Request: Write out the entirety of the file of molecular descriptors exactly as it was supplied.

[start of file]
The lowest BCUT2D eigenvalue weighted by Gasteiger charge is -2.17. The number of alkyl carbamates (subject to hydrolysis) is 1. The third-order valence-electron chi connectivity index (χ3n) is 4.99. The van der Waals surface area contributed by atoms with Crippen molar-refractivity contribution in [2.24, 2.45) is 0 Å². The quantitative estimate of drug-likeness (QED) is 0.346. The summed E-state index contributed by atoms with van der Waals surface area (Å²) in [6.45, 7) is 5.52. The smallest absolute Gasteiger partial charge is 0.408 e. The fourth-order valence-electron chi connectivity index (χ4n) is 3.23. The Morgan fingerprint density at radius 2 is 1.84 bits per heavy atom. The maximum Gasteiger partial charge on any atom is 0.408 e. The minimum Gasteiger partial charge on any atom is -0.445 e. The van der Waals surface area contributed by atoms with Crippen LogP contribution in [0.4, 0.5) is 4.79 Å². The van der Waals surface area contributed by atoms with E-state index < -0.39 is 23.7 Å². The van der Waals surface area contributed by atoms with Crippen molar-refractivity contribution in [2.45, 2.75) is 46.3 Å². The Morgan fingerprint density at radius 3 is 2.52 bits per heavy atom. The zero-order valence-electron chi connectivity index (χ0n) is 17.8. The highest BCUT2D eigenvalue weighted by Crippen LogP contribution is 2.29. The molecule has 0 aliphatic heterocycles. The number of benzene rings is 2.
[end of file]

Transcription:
The lowest BCUT2D eigenvalue weighted by Gasteiger charge is -2.17. The number of alkyl carbamates (subject to hydrolysis) is 1. The third-order valence-electron chi connectivity index (χ3n) is 4.99. The van der Waals surface area contributed by atoms with Crippen molar-refractivity contribution in [2.24, 2.45) is 0 Å². The quantitative estimate of drug-likeness (QED) is 0.346. The summed E-state index contributed by atoms with van der Waals surface area (Å²) in [6.45, 7) is 5.52. The smallest absolute Gasteiger partial charge is 0.408 e. The fourth-order valence-electron chi connectivity index (χ4n) is 3.23. The Morgan fingerprint density at radius 2 is 1.84 bits per heavy atom. The maximum Gasteiger partial charge on any atom is 0.408 e. The minimum Gasteiger partial charge on any atom is -0.445 e. The van der Waals surface area contributed by atoms with Crippen LogP contribution in [0.4, 0.5) is 4.79 Å². The van der Waals surface area contributed by atoms with E-state index < -0.39 is 23.7 Å². The van der Waals surface area contributed by atoms with Crippen molar-refractivity contribution in [2.45, 2.75) is 46.3 Å². The Morgan fingerprint density at radius 3 is 2.52 bits per heavy atom. The zero-order valence-electron chi connectivity index (χ0n) is 17.8. The highest BCUT2D eigenvalue weighted by Crippen LogP contribution is 2.29. The molecule has 0 aliphatic heterocycles. The number of benzene rings is 2.